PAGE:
For an earlier discussion about the origin of the term buckley's chance see the article 'Buckley's' in our Ozwords newsletter.

It should have been Buckley. Olympus Stupid bitch tries to pull one over me that he altered it because he didn't want the Fitzroy men to have 'Buckley's chance'. A pair of close-fitting male swimming briefs made of stretch fabric. The Australian term is probably a variation of the international English grape smugglers for such a garment. The term is a jocular allusion to the appearance of the garment. Budgie smugglers is first recorded in the late s.

For a more detailed discussion of the word see our Word of the Month article from December That, and a thin pair of Speedos so figure-hugging you can see every goosebump - flimsy togs that are known not-all-that-affectionately by us Brown boys as budgie smugglers! A kind of fine powdery dirt or dust, often found in inland Australia. Roads or tracks covered with bulldust may be a hazard for livestock and vehicles, which can become bogged in it.

It is probably called bulldust because it resembles the soil trampled by cattle in stockyards. The word can also be used as a polite way of saying bullshit. Both senses of the word are first recorded in the s. Stupid bitch tries to pull one over me 'bull' dust might be about two feet deep, and cakes on the surface, so that it is hard to penetrate. I told him that nothing would get within a 'bull's roar' of Agricolo to interfere with him, and such was the case.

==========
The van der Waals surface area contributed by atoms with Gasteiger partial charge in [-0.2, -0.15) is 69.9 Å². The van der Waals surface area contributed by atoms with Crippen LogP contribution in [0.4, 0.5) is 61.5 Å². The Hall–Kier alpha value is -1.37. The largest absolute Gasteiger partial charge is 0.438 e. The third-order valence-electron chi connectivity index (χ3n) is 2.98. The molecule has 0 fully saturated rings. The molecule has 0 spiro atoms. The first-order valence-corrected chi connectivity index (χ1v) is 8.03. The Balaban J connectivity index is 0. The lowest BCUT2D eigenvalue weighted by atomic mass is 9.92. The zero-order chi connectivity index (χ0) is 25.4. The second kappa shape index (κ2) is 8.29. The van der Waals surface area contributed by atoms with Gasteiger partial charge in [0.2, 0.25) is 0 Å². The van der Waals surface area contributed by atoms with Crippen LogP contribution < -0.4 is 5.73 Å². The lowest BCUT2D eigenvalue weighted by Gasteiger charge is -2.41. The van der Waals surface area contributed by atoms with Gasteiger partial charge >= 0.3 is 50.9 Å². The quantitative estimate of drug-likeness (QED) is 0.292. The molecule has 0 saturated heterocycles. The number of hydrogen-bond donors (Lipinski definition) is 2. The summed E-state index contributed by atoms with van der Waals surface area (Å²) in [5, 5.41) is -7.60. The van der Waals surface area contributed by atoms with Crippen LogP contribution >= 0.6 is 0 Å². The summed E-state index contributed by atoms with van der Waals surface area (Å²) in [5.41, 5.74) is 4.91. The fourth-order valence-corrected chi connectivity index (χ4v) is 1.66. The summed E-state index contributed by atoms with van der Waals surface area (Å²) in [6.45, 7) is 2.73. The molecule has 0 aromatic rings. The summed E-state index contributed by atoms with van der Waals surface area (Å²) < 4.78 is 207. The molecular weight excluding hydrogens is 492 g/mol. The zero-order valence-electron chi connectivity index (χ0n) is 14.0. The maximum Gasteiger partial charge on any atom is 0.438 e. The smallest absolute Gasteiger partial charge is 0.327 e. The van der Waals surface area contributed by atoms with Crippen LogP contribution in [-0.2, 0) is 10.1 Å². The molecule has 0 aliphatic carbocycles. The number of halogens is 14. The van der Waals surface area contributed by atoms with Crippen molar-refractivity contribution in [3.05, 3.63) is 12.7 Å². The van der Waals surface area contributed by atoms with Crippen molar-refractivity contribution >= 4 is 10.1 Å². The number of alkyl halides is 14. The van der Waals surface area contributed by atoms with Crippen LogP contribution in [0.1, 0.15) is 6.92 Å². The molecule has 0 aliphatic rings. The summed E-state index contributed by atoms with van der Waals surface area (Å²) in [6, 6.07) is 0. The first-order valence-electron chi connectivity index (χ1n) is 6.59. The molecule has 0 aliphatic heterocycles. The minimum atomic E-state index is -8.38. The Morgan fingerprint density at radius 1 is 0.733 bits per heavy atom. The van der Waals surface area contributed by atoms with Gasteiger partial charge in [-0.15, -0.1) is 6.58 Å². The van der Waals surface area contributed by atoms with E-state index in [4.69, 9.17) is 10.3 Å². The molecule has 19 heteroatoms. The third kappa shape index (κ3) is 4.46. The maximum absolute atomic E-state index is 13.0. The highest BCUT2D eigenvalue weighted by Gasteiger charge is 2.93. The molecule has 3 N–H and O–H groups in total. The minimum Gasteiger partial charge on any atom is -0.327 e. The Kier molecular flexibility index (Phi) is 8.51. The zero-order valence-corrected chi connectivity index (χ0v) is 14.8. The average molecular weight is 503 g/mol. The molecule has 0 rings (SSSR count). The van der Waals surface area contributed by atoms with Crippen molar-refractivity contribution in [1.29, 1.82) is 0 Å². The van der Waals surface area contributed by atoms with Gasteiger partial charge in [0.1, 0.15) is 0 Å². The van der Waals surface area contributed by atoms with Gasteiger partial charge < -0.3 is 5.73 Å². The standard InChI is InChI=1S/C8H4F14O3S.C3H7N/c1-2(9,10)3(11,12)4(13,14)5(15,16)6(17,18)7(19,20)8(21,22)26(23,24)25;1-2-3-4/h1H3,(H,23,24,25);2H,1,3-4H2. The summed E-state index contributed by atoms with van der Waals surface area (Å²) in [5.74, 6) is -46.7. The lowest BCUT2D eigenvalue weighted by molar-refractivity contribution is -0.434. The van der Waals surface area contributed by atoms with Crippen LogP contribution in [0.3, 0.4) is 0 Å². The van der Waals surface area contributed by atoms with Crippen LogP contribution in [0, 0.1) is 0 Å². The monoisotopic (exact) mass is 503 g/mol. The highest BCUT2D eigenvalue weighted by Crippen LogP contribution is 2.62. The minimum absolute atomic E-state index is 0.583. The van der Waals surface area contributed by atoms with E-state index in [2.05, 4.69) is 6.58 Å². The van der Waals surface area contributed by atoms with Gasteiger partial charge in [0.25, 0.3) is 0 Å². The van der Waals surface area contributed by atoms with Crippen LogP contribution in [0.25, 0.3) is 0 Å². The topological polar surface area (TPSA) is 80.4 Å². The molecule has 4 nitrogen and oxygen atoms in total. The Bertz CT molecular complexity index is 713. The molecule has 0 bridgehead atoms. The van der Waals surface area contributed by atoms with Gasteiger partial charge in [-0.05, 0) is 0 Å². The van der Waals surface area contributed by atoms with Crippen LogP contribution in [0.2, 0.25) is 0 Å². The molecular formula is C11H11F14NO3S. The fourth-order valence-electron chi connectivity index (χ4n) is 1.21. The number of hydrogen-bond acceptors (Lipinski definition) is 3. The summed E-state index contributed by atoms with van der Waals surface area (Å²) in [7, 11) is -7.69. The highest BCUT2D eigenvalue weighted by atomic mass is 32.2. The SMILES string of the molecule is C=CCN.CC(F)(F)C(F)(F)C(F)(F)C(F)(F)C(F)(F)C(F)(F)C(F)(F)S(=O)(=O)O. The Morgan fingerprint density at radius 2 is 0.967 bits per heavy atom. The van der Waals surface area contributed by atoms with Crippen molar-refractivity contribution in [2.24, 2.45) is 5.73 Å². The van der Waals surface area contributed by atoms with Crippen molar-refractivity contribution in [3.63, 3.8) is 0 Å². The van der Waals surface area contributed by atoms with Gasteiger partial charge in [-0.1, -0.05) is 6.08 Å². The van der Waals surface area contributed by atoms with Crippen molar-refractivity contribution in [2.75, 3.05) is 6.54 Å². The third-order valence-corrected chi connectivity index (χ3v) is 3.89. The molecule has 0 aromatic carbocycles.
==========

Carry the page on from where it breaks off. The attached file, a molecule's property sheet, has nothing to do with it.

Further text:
The term is often found in this phrasal form where it now has several meanings: 'to be financially bankrupt, to come to nought; to fail, to collapse, to break down'. These figurative senses of bung emerged in the late 19th century. An amphibious monster supposed to inhabit inland waterways. Descriptions of it vary greatly. Some give it a frightful human head and an animal body. Many descriptions emphasise its threat to humans and its loud booming at night.